Example embodiments of the invention are shown in the accompanying drawings, wherein:
With reference to
The current mirror block 101 comprises multiple current sources, all having the same gate bias supplied by the output of amplifier 102. At any time, at least one of the current sources of the current mirror block 101 is connected to supply the reference current to the current set resistor RSET. All other current sources of the current mirror 101 are connected to mirror the reference current to the load current output towards the load 103. Thus, the current mirror 101 provides a current gain ratio based on the number of current sources connected to supply the reference current to the current set resistor RSET and based on the number of current sources connected to mirror the reference current towards the load 103. In the example shown, a ratio of 1:X means that a total of 1+X current sources are provided; wherein one current source is connected to supply the reference current to the current set resistor RSET and X current sources are connected to mirror the current to the load current output. It is to be noted that with regard to the ratio “1:X”, “X” does not need to be an integer and/or “1” does not need to mean “one” current source only. In other words, implementations with a ratio of “3:10”, “4:20”, “8:2”, etc., are also possible.
In a preferred embodiment, to increase the accuracy for the current mirror, a method of dynamic element matching is applied. This is achieved by providing a clock-controlled switching arrangement which cycles the (at least one) current source connected to supply the reference current through all of the current sources of the current mirror. Transistor mismatch due to process variation can be significantly reduced by providing X+I identical transistors as current sources and periodically switching (permutating) the selection of transistors that are actually connected to each side of the current mirror. The patterning, cycling among transistors can be done pseudo-randomly or following a definite pattern, e.g., to make sure that all current sources are selected a substantially equal number of times.
The current set resistor RSET is connected across the negative input of a regulating driver amplifier 301 and ground GND. The positive input of the driver 301 is connected to a control voltage Vin. The output of the amplifier 301 is connected to the input of the class AB gate driver 302. A first output 303 of the class AB gate driver 302 is connected to the Gates of the PMOS transistors. A second output 304 of the class AB gate driver 302 is connected to the Gates of the NMOS transistors. The voltages on nodes 303 and 304 are selected leg(s) biasing set voltages that drive the all the Gates of the corresponding set of PMOS and NMOS transistors, respectively, of the selected current mirror legs. The Sources of the PMOS transistors are connected through a resistor to a positive supply rail VP, and the Sources of the NMOS transistors are connected via a resistor to a negative supply rail VN. The Drain of each PMOS transistor is connected to the switching arrangement 305 and the Drain of each NMOS transistor is connected to the switching arrangement 306.
The cascode arrangement 319 has an input node SET1 connected to the first output of the switching arrangement 305, an input node SET2 connected to the first output of the switching arrangement 306, and a central node SET connected to the negative input of the amplifier 301. The cascode arrangement 320 has a first input node DRV 1 connected to the second output of the switching arrangement 305, a second input node DRV2 connected to the second output of the switching arrangement 306 and a central node DRV to which the output load is connected. The cascode arrangements 319 and 320 provide for the required potential shift to allow a high voltage output up to, e.g., in the range of 12 to 100 Volt. Together with a current source connected to the node SET, the amplifier 301 and the gate driver 302 constitute a driver that forces a reference current ISET to flow through resistor RSET in a closed loop configuration. The reference current ‘SET is mirrored to each of the current sources 307 to 312 and 313 to 318, which is connected to the node DRV.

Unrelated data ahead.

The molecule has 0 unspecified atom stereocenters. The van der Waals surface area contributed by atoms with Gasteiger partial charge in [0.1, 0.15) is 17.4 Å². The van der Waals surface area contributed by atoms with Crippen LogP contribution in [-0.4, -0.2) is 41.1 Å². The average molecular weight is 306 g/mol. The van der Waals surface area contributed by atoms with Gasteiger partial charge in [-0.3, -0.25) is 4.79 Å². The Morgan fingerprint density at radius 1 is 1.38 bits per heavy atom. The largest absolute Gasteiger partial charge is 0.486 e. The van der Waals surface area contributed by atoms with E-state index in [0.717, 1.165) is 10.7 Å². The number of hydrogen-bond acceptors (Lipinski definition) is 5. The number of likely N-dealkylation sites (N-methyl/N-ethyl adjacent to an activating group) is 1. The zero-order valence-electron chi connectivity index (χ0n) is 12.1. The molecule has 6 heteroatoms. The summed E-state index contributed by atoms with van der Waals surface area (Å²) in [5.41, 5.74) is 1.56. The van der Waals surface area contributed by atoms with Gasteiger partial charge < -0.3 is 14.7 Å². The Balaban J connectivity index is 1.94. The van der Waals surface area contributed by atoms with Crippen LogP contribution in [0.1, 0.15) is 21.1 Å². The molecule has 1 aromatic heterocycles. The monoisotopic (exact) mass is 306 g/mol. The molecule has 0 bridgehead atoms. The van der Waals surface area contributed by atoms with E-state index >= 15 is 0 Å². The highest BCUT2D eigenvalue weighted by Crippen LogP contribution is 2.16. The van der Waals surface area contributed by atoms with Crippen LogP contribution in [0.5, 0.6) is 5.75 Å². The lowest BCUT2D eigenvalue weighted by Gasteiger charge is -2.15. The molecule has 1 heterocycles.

In operation, each switching arrangement 305 and 306 connects a predetermined number of current sources to the input leg of the current mirror, i.e. the switching arrangement 305 connects at least one current source 307 to 312 to the node SET1 and the switching arrangement 306 connects at least one current source 313 to 318 to the node SET2. The remaining current sources are connected to the output leg of the current mirror, i.e. the switching arrangement 305 connects all other current sources out of the current sources 307 to 312 to the node DRV 1 and the switching arrangement 306 connects all other current sources 313 to 318 to the node DRV2. The actual current sources that are connected to the nodes SET1 and SET2 and to the nodes DRV1 and DRV2 of the current mirror change each clock-cycle, whereas the ratio of the number of current sources within each group remains constant as long as no change of the current gain is requested. The current gain of the current mirror is defined by the number of current sources connected to the input leg of the current mirror divided by the number of current sources connected to the output leg of the current mirror (current gain ratio). The node DRV can be directly connected to an (external) load.
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|Jul 17, 2006||AS||Assignment|
Owner name: TEXAS INSTRUMENTS DEUTSCHLAND, GMBH, GERMANY
Free format text: ASSIGNMENT OF ASSIGNORS INTEREST;ASSIGNORS:SCHAFFER, VIOLA;METZGER, JURGEN;BURT, RODNEY T;REEL/FRAME:017941/0684;SIGNING DATES FROM 20060607 TO 20060622
|Apr 24, 2012||FPAY||Fee payment|
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|Apr 25, 2016||FPAY||Fee payment|